Cure my slice

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By Alex

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  • 26 Replies
  1. Hi I really need tips on how to stop slicing the golf ball. I want to hit the fairway I'm aiming for.


  2. Zangetsu


    One problem is it can have multiple issues.
    For me it is the clubhead not overtaking when swinging full speed. Go check with a coach to check out what causes it so you can fix it.

    Good luck!
  3. Thankyou I definitely think a lesson or two will be the way to go. Just thought someone would have some quick tips that I could try now.
  4. Speedy

    Newmarket, NH

    I had this problem a few weeks ago and went nuts on this. There are A LOT of things that can factor into this. my advice is to do some research online, you'll see different approach. It could be your setup (stance), your grip, club face not squaring at impact and the list goes on. Either watch those videos or see a PGA Professional that can assist you. I'm sure within a 1/2 hour they'll be able to see what's going on and how to address it.

    If it was me, i would get the lesson and go from there. It can only help.
  5. Darron K

    Darron K
    Fate, TX

    There are no quick tips! Especially harder to guess what the issue is aside from contact. A lesson would be the best advice!
  6. Dale V

    Dale V
    Escondido, CA

    First 10+ years i played (self taught) all i could hit was a weak slice. Got with a pro and rebuilt my swing. Now i fight the duck hook... always something to challenge us in this crazy game. Biggest change for me was going from a weak grip that encouraged a high right shoulder to a strong grip and more shoulder tilt. Really concentrated on coming into the ball from the inside. Best of luck to you and glad to hear you plan on getting some professional help. Second eyes are a must. Couldn't believe what i saw after being recorded on video. What you feel and what you do are not always the same.
  7. Thanks guy really appreciate the advice. Definitely going to see out a local pro round my way.

  8. As others have said, there are several contributing factors, but for me if you think of the top of the handle as a clock, I found turning my top hand thumb from 12 o'clock (straight down shaft) to 2 o'clock (i.e., stronger grip) was the biggest helper in eliminating the banana ball.

    I'm sure some have differing opinions of the guy, but I watched Rick Shiel's Youtube series on how to cure a slice and it's been a huge help - last year and this year. ;-)

    Good luck!
  9. Elson C

    Elson C

    If there was a magic pill for that, there are many things that can be wrong from set up to how you grip and even the club it self
    Per personal experience, I needed to get a stiff shaft on my driver in order to reduce the slice, and I mean a lot, I used to have a huge banana to the right every time, went to the monitor and realize that my shaft was too "soft" for my swing, I got a stiff shaft put on it and have reduced my slices by 80%, didnt cure at all, I still work on my mechanics.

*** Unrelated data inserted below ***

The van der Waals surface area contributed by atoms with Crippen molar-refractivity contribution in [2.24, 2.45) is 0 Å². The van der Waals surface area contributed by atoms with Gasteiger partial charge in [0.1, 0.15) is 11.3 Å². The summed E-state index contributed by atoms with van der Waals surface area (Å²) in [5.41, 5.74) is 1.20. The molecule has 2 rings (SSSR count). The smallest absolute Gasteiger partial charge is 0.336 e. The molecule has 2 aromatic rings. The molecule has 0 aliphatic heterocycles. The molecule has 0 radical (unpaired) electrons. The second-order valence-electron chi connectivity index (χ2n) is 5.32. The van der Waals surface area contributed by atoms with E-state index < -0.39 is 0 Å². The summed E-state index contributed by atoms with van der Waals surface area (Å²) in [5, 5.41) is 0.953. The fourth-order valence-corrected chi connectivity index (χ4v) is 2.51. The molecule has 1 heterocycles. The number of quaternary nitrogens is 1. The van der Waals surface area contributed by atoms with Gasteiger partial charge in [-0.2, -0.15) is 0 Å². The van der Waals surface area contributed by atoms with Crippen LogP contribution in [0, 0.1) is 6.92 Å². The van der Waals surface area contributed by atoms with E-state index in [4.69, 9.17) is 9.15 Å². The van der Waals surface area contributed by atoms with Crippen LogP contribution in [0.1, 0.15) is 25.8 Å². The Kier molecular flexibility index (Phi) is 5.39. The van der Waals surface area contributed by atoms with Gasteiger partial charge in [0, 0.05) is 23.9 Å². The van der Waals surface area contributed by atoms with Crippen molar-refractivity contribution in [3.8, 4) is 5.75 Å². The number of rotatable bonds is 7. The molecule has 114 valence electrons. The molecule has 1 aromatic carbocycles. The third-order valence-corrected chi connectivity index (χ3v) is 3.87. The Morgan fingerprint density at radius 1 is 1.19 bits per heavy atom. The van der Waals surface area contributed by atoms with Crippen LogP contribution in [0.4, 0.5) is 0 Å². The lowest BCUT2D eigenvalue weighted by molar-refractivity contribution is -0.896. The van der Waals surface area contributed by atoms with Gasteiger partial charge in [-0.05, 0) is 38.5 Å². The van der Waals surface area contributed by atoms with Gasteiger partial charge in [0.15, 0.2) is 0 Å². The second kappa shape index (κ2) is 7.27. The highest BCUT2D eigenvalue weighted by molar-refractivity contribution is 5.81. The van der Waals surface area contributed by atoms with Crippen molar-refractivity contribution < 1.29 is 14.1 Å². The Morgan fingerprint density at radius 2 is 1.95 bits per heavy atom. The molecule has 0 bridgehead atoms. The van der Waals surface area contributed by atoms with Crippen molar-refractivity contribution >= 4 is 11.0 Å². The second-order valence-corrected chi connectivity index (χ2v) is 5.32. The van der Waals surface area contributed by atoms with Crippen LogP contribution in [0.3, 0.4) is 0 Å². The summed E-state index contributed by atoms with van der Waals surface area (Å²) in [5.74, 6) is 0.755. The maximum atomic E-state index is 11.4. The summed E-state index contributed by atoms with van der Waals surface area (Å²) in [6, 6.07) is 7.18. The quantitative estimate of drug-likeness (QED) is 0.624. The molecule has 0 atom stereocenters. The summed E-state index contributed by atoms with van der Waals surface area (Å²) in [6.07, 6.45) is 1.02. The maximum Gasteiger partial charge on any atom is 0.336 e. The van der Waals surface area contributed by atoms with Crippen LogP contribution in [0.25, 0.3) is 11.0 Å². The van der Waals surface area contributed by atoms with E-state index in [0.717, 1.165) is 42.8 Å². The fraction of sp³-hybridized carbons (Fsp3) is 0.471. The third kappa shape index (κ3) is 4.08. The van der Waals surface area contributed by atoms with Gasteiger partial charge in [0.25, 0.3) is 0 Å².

I actually have picked up a reliable slight fade on my swing that helps a lot, even the slices are not as terrible as they used to be.
    One thing I notices is that with a new shaft my club-head set up has changed too, I started with a massive super closed face, which lead to some bad blocks straight left, and slowly changed, now my club head is set up to a normal "flat" set up.
    which it will stay for the time being.
    As suggested before, get an instructor to take work with you and see the points you need to touch.
    Also try to get in front of a trackman to see if your driver is set up the best for you.
    Best of luck
  10. Gabriel G

    Gabriel G
    Cedar Park, TX

    I had a slice for years... kept trying and trying. Finally went to a PGA Pro and told him I wanted to fix my slice. I was a change to my swing.. more inside and a couple of other things. We are all different with different types of swings. Took about two lessons and now I don't slice. I have a little fade that he told me I could play with that. Even my playing partners like my ball flight. It has been very consistent. Very proud of it.
  11. If you slice the club face is open to the path it is swung on. Your path needs to come more from the inside. I hit a slice for a few years and just this year have straightened out the ball flight.

  12. Chuck Z

    Chuck Z
    Mt Pleasant, SC

    You are doing the right thing by going to see a pro. Taking advice without someone seeing your setup and swing is asking for even more trouble. Good luck. It is amazing what these teaching pros can accomplish. I play with one at least one day a week and we are constantly working on my game. He is like my guardian angel.
  13. Chuck Z

    Chuck Z
    Mt Pleasant, SC

    Chuck Z said:

    You are doing the right thing by going to see a pro. Taking advice without someone seeing your setup and swing is asking for even more trouble. Good luck. It is amazing what these teaching pros can accomplish. I play with one at least one day a week and we are constantly working on my game. He is like my guardian angel.

    I normally hit my ball rather straight, but now the am working on what you are wanting to get rid of. I am working on hitting a controlled soft high cut shot of the tee. Something that has not been in my arsenal. Now I can hit all three shots efficiently. I normally go with my 15* fairway for the controlled draw. Tempo is the key.